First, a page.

KISS's first album cover portrait (courtesy of Michael Ochs Archives)Forty years ago this week, on January 30, 1973, the band formerly known as Wicked Lester played its first gig under its new name. To three people. In a long-forgotten venue in Queens called the Popcorn Club (later renamed the Coventry). Why is this notable, you ask? Well, because that was the first official concert by a not-so-little band called KISS. And four decades, 100 million in album sales, multiple lineup changes, thousands of pieces of mass-produced merchandise, and countless gallons of facepaint later, KISS (or at least founding members Gene Simmons and Paul Stanley) are still rocking and rolling all nite and partying ev-er-y day.
While the group's characters--Paul Stanley's Starchild, Peter Criss's Catman, Ace Frehley's Spaceman, and Gene Simmons's Demon--weren't yet fully formed when KISS took the stage that fateful night in Queens (their legendary platform-footed characters would make their true debut 10 days later, at the Daisy club in Amityville, New York), the KISS guys already knew that they wanted to put their own, much more macho spin on the early 1970s' prevailing glam-rock style.
"At the same time that we were forming in New York, there was a very big glitter scene, where boys were basically acting like girls and putting on makeup," Gene Simmons recalled during an interview with '90s fanzine Porkchops & Applesauce, conducted shortly before the original KISS lineup kissed and made up in 1996. "Y'know, all the skinny little guys, hairless boys. Well, we were more like football players; all of us were over 6 feet tall, and it just wasn't convincing! The very first pictures we took when the band first got together, we looked like drag queens. But we knew we wanted to get outlandish. We weren't a Grateful Dead kind of band that would get onstage and look worse than the roadie delivering our stuff. Which doesn't negate what the Dead and other bands were doing; it just wasn't us. Getting up onstage was almost a holy place for us, like church, so being onstage looking like a bum wasn't my idea of respect. That's where the makeup and dressing up came in. It would have obviously been a lot easier to get up onstage in jeans and T-shirts and go, 'Okay, here we are--we're the Ramones!' And that would have been just as valid, but it would not have been honest."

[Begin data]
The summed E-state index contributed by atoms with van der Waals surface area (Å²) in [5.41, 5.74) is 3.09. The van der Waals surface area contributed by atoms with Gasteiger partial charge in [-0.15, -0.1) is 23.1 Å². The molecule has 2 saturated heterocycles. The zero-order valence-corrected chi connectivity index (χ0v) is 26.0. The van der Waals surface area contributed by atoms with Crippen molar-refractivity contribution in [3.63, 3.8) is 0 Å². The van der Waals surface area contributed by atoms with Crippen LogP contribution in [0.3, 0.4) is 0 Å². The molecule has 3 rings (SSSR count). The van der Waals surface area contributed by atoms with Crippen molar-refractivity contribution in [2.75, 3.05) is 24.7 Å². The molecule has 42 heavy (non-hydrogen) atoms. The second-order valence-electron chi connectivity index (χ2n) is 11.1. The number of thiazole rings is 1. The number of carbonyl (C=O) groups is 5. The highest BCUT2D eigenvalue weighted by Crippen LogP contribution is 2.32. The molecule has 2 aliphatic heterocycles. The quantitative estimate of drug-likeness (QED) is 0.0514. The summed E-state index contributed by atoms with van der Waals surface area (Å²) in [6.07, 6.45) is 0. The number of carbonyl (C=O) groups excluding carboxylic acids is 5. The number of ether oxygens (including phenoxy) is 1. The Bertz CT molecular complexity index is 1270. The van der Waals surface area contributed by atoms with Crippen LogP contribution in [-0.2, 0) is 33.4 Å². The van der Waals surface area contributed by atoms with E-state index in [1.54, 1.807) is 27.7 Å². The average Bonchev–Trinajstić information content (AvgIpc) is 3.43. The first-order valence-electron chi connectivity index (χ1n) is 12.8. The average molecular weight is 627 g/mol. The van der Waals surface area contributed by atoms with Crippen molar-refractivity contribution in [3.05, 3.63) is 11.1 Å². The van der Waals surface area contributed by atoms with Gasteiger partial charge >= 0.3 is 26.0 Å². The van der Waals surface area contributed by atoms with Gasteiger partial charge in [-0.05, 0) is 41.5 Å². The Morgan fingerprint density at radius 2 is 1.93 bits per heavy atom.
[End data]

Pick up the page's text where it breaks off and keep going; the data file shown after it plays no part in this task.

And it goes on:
Considering how iconic the KISS characters have become--inspiring lucrative lines of action figures, lunchboxes, Halloween costumes, even Hello Kitty fashions and coffins--it's amazing that there was no real master plan, marketing team, or celebrity stylist behind the band members' character designs. "Nobody else was involved," Gene recalled to P&A. "I just remember being in a loft in downtown New York, and looking in the mirror and just starting to draw. It was very stream-of-consciousness. What you see is really what just happened."